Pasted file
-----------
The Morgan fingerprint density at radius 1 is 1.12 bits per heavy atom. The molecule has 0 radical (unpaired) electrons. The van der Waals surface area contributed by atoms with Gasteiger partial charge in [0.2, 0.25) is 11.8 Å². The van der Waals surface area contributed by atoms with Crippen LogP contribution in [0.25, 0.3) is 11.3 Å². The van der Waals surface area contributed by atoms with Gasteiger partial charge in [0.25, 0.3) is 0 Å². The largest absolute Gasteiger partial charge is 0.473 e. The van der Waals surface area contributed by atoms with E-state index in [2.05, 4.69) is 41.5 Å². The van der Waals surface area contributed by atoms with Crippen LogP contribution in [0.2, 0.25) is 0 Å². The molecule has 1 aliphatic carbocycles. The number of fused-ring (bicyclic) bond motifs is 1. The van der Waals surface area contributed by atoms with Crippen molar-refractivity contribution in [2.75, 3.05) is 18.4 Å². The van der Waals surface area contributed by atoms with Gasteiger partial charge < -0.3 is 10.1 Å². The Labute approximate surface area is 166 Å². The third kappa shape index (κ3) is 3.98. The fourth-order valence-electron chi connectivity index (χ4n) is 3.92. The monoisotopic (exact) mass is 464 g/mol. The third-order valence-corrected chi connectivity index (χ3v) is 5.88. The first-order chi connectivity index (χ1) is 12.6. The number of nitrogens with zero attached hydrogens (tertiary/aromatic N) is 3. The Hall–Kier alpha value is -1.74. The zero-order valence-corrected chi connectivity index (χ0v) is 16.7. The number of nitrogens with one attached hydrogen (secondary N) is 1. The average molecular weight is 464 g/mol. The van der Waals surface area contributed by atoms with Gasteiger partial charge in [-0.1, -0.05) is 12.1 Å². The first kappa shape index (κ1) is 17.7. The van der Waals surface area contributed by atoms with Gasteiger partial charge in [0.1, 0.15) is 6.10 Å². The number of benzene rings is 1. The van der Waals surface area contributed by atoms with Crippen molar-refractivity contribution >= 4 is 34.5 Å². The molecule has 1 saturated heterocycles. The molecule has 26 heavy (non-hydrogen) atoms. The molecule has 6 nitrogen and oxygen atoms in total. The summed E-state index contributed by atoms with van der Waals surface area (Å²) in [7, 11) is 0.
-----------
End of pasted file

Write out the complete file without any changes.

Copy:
The Morgan fingerprint density at radius 1 is 1.12 bits per heavy atom. The molecule has 0 radical (unpaired) electrons. The van der Waals surface area contributed by atoms with Gasteiger partial charge in [0.2, 0.25) is 11.8 Å². The van der Waals surface area contributed by atoms with Crippen LogP contribution in [0.25, 0.3) is 11.3 Å². The van der Waals surface area contributed by atoms with Gasteiger partial charge in [0.25, 0.3) is 0 Å². The largest absolute Gasteiger partial charge is 0.473 e. The van der Waals surface area contributed by atoms with E-state index in [2.05, 4.69) is 41.5 Å². The van der Waals surface area contributed by atoms with Crippen LogP contribution in [0.2, 0.25) is 0 Å². The molecule has 1 aliphatic carbocycles. The number of fused-ring (bicyclic) bond motifs is 1. The van der Waals surface area contributed by atoms with Crippen molar-refractivity contribution in [2.75, 3.05) is 18.4 Å². The van der Waals surface area contributed by atoms with Gasteiger partial charge < -0.3 is 10.1 Å². The Labute approximate surface area is 166 Å². The third kappa shape index (κ3) is 3.98. The fourth-order valence-electron chi connectivity index (χ4n) is 3.92. The monoisotopic (exact) mass is 464 g/mol. The third-order valence-corrected chi connectivity index (χ3v) is 5.88. The first-order chi connectivity index (χ1) is 12.6. The number of nitrogens with zero attached hydrogens (tertiary/aromatic N) is 3. The Hall–Kier alpha value is -1.74. The zero-order valence-corrected chi connectivity index (χ0v) is 16.7. The number of nitrogens with one attached hydrogen (secondary N) is 1. The average molecular weight is 464 g/mol. The van der Waals surface area contributed by atoms with Gasteiger partial charge in [-0.1, -0.05) is 12.1 Å². The first kappa shape index (κ1) is 17.7. The van der Waals surface area contributed by atoms with Gasteiger partial charge in [0.1, 0.15) is 6.10 Å². The number of benzene rings is 1. The van der Waals surface area contributed by atoms with Crippen molar-refractivity contribution >= 4 is 34.5 Å². The molecule has 1 saturated heterocycles. The molecule has 26 heavy (non-hydrogen) atoms. The molecule has 6 nitrogen and oxygen atoms in total. The summed E-state index contributed by atoms with van der Waals surface area (Å²) in [7, 11) is 0.